Nostalgia can be fun when it allows you to revisit the good old days when life had more style, quality, elegance, and what Kay Thompson, the queen of sophistication, called “bazazz.”
In New York, that means a return trip to the swanky Carlyle Hotel at 76th St. and Madison Ave., which used to be the stuff dreams are made of. The fact that, like everything else in New York, the Carlyle is no longer what it used to be is beside the point. Enough gilt-edged memories of kings, presidents and movie stars still bounce off the walls of its $4,000-a-night suites to fill 90 minutes of screen time in a self-congratulatory documentary called Always at the Carlyle. As docs go, it’s not as informatively or entertainingly good as it should have been and not as shamefully self-serving as it could have been, but as wistful as it made me feel about the New York I once loved that will never come again, it put a lump in my throat and tears in my eyes.
“We don’t talk about our guests,” snorts the arrogant manager who opens the film. And then, for the next 90 minutes, everybody talks about the rich and famous guests, including the staff members who weren’t around to meet them. The mostly superficial observations cover everything from the orchids Jack Nicholson sent to his chambermaid to the salad dressing Paul Newman invented with the permission of the room-service manager. Condoleeza Rice seems appalled by the astronomical prices (the suite where Princess Diana slept goes for $10,000 a day) and Harrison Ford confides that he got an $1,100 room with a peeling radiator. Bartenders, waiters, doormen, bellhops, telephone operators—most of whom have been on the payroll for decades—all open up about how much they adore George Clooney. Fashion designer Vera Wang praises the perfection of the bud vases.
ALWAYS AT THE CARLYLE ★★★
Rumors are shared (a secret underground tunnel admitted Marilyn Monroe for late-night visits with President John F. Kennedy) and debunked (one manager says he’s been searching for that tunnel for 50 years and hasn’t found it yet).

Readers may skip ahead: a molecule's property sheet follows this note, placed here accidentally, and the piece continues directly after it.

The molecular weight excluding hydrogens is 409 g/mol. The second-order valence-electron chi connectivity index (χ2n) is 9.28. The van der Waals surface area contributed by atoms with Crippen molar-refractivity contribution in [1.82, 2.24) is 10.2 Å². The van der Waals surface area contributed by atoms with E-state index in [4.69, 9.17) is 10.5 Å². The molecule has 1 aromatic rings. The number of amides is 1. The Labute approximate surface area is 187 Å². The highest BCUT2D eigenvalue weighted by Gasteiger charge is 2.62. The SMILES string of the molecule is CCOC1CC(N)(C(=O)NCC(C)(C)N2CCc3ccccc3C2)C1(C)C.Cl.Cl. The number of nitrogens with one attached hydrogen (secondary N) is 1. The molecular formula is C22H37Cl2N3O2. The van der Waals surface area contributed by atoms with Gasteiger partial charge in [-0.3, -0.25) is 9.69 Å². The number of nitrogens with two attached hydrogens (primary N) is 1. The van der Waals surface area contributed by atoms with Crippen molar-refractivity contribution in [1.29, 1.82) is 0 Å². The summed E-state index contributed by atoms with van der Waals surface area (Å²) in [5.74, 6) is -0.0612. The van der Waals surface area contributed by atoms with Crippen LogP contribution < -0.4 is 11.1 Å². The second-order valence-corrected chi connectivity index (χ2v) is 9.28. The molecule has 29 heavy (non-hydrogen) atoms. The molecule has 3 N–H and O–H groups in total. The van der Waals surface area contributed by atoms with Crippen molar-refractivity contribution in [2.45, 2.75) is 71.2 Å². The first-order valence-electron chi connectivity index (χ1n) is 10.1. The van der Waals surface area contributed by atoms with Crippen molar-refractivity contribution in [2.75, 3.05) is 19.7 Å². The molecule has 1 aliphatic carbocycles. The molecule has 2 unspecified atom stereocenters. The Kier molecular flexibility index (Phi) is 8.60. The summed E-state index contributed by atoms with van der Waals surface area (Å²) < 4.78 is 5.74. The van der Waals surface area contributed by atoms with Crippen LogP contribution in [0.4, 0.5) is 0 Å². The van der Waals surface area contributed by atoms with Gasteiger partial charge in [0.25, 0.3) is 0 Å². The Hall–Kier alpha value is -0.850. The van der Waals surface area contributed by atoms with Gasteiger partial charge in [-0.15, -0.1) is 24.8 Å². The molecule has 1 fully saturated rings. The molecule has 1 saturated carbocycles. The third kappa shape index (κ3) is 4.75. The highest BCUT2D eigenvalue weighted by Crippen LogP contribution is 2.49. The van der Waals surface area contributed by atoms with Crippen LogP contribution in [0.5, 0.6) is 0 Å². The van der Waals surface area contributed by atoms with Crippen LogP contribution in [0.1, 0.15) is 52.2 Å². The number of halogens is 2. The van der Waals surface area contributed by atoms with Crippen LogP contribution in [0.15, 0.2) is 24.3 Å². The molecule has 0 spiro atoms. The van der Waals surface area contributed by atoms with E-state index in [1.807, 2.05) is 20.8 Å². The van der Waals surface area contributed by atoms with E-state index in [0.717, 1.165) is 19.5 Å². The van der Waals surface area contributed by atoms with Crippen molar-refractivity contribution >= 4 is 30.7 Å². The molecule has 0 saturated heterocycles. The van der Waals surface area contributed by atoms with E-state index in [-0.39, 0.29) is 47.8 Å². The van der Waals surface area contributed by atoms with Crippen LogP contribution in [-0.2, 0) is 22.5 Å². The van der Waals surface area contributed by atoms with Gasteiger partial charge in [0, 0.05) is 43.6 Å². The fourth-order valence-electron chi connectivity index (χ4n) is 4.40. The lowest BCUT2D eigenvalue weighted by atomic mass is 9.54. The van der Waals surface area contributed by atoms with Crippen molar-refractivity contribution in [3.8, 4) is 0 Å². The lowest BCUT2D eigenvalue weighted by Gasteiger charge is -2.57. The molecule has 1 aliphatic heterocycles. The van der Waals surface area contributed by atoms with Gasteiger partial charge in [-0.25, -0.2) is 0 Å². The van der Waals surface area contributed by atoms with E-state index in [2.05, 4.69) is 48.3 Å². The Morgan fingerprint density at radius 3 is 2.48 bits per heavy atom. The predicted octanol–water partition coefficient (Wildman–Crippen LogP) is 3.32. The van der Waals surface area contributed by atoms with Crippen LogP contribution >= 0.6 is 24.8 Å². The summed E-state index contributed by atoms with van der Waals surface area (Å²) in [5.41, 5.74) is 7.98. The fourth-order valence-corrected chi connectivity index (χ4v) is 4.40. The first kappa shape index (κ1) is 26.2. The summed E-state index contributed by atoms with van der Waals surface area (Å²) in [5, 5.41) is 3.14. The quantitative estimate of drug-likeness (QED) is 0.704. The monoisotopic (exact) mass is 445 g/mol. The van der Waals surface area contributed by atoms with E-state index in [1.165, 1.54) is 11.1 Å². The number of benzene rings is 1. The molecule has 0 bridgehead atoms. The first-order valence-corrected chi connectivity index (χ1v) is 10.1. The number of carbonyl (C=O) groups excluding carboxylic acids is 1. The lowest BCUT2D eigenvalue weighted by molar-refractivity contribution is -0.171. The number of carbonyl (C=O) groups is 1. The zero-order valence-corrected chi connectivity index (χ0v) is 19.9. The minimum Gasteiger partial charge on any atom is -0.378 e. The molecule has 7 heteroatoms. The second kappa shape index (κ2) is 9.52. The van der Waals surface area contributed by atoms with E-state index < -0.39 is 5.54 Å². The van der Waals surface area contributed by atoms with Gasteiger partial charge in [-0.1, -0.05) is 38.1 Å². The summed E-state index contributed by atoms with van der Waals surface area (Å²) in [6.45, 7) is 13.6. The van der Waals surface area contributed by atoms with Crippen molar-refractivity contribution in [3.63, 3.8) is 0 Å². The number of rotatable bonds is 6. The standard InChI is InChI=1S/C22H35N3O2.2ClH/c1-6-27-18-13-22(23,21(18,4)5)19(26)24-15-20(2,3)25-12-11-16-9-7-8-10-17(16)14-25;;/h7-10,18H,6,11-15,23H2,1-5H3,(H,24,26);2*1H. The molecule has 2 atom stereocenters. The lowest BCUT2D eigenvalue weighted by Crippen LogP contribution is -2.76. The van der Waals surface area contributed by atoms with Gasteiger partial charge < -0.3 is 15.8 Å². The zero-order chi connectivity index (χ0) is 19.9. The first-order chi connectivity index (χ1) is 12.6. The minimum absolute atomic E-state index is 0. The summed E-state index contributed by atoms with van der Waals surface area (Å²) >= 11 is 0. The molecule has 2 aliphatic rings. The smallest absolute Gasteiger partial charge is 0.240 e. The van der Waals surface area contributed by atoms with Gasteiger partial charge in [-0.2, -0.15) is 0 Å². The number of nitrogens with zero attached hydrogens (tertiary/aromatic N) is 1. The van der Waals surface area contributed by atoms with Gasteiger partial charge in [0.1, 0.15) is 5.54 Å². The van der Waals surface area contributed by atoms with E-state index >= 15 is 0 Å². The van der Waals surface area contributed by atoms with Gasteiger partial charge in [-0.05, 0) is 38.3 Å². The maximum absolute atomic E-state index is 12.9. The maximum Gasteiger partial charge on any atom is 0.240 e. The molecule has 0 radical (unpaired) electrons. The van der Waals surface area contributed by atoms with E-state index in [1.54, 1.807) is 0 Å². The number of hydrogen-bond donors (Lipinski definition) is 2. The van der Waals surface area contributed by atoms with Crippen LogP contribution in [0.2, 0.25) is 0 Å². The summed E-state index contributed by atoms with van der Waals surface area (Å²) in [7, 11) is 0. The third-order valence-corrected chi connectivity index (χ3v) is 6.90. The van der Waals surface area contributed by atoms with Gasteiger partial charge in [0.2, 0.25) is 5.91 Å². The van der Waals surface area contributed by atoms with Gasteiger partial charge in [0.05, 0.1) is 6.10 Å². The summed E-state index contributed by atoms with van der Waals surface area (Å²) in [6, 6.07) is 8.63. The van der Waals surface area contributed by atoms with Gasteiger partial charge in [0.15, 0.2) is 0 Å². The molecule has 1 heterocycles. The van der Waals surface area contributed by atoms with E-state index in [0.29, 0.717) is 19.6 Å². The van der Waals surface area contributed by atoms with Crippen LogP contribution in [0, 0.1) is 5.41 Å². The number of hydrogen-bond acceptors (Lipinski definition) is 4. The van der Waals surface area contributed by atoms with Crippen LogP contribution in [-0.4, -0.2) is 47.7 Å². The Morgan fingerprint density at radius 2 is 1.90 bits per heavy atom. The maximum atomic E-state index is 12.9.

But if you were an honored guest at the Carlyle when the elevators transported Elizabeth Taylor, Michael Jackson, Harry S. Truman and Queen Elizabeth to bed, you learn it was always a hotel that provided a little something extra to seal its reputation for the kind of personal touch that set it apart from all the rest. It was the only hotel in the world with a bar where, over the noise and through the smoke, you could view the art work of Ludwig Bemelmans on the wall murals. Where else do you find a seamstress who embroiders your initials on your pillowcases, or a staff member who will honor a request for your doggie’s own private patch of grass from Central Park?
Writer-director Matthew Miele, with the aid of great archival footage, waxes ecstatic about how great it is, but what comes across in the end is how great it used to be. Designed and owned by 1930s real estate tycoon Moses Ginsberg and colorfully appointed by legendary interior decorator Dorothy Draper, the Carlyle lived up to its expectations as the ultimate in New York elegance. That’s why Bobby Short held court for decades at the piano in the hotel’s intimate supper club, the Cafe Carlyle. A child prodigy who couldn’t read music but knew 6,000 songs, he was as much a tourist attraction as the Statue of Liberty and Grant’s Tomb.
Alas, it’s all gone with the wind.
The uniqueness is gone, the taste has tarnished, and the Carlyle ain’t what it used to be. The room Bobby packed to the rafters nightly is still there, with its Vertès illustrations on the walls and its echoes of Cole Porter and Rodgers and Hart. But it is now home to hacks like Steve Tyrell and Isaac Mizrahi, both of whom are interviewed. The Bemelmans Bar is still there, too, but nobody listens to the music. I was there the night Billy Joel took over the piano bench, but the jaded customers never stopped talking.
Everything has changed and the hotel has been bought and sold so many times that a lot of its former style, dignity and class have eroded. The most candid interview in the film is the Carlyle’s beloved stuttering concierge, Dwight Owsley, who was the soul of the hotel until he recently retired after more than 30 years. He sums up the passing of time with more honesty than any of the other talking heads when he says of the hotel today: “It’s no longer a world I care to be a part of.” Maybe, but it’s fun to let some of the ritzy glamour of a bygone era rub off all over again in Always at the Carlyle.